Entry updated 26 February 2015. Tagged: Music.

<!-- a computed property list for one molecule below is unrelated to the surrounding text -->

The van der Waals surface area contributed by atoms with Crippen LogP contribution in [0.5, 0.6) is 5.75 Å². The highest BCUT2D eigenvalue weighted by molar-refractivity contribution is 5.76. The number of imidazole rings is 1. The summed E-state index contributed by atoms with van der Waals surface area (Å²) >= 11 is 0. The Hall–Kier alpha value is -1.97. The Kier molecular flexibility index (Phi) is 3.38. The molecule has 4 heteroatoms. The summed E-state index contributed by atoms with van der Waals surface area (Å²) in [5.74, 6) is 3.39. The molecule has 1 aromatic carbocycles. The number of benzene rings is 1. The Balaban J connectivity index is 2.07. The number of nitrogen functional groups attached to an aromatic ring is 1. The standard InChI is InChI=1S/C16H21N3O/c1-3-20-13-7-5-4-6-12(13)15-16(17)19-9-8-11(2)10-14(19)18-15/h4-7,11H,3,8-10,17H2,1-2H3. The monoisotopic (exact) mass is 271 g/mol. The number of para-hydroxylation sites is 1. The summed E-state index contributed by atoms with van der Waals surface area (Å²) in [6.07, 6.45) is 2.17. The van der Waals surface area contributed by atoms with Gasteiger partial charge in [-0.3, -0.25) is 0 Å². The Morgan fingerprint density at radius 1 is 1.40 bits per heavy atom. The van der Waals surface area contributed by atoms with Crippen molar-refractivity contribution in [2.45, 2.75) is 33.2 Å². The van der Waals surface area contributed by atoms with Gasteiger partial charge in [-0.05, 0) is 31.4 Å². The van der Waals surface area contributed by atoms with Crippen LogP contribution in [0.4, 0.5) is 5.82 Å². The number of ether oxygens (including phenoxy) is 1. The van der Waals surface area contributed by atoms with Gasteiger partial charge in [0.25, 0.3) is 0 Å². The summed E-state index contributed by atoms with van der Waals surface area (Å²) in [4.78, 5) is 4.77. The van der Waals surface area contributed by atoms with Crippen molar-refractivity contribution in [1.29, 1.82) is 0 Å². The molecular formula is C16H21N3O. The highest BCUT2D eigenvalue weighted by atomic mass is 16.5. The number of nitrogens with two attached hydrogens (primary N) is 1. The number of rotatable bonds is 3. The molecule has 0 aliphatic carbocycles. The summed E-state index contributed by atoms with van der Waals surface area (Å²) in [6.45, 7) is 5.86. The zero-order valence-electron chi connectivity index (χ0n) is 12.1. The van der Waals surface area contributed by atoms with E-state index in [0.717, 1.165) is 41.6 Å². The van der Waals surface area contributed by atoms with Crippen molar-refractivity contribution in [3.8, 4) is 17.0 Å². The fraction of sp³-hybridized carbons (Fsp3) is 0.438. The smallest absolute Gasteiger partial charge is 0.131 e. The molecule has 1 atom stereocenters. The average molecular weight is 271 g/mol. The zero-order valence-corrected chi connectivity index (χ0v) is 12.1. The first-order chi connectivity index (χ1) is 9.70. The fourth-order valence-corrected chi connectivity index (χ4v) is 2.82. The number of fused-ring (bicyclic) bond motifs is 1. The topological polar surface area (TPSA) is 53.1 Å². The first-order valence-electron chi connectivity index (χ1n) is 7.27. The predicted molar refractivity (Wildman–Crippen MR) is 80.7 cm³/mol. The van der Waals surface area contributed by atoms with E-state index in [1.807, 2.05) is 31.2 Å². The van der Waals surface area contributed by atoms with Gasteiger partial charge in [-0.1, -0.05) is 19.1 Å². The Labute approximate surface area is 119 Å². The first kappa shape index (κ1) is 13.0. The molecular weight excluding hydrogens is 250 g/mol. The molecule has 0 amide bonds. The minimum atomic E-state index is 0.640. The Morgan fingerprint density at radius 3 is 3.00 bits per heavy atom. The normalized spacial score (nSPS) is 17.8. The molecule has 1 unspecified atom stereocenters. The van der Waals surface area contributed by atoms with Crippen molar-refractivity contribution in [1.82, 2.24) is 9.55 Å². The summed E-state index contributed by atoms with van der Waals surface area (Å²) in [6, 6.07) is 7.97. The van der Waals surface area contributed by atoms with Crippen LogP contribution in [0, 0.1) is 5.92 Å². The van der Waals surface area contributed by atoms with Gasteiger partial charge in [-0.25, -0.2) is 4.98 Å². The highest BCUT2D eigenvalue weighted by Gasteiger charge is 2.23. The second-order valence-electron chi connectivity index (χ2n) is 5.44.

Also known as ELO. British pop-rock band, founded by Roy Wood (1946- ), Jeff Lynne (1947- ) and Bev Bevan (1944- ), whose full names are Roy Adrian Wood, Jeffrey Lynne and Beverley Bevan. ELO were notable for their skill at blending classical orchestral and pop-rock music idioms. The band's first single "10538 Overture" (1972) was not sf, despite a title that seems to contain a far-future date (in fact it is the number of an escaped prisoner); but their second album, eventually released under the bland title Electric Light Orchestra II (1973), was originally to be a concept-album called The Lost Planet. Though the concept was dropped during recording, several of the songs on the album retain a science-fictional edge, especially "From the Sun to the World (Boogie No #1)" and "Kuiama". In 1972 Wood departed and Lynne became the major artistic force in the group. The band's first masterpiece followed: Eldorado: A Symphony (1974), a concept album about a Walter-Mitty type fantasist whose dream-world takes over his life. The enormously successful Out of the Blue double-album (1977) contained no sf songs, although the cover art by Shūsei Nagaoka depicted the ELO logo (originally a circular juke-box design) refashioned as a huge Spaceship; a trope the band exploited for tour performances which brought an enormous model of the spaceship on stage. Time (1981) is a concept-album set at the turn of the twenty-first century, and mostly concerned with a man who falls in love with a Robot. ELO's commercial star was waning by this point, but many consider Time to be the group's greatest work, a joyful musical suite that combines synthesizers, guitars, choral vocals and Beatles-influenced songwriting to very striking and rather Golden Age science-fictional effect. One notable fan of ELO's work is Russell T Davies, who worked many references to it into his script for the Doctor Who episode "Love and Monsters" (2006). [AR]
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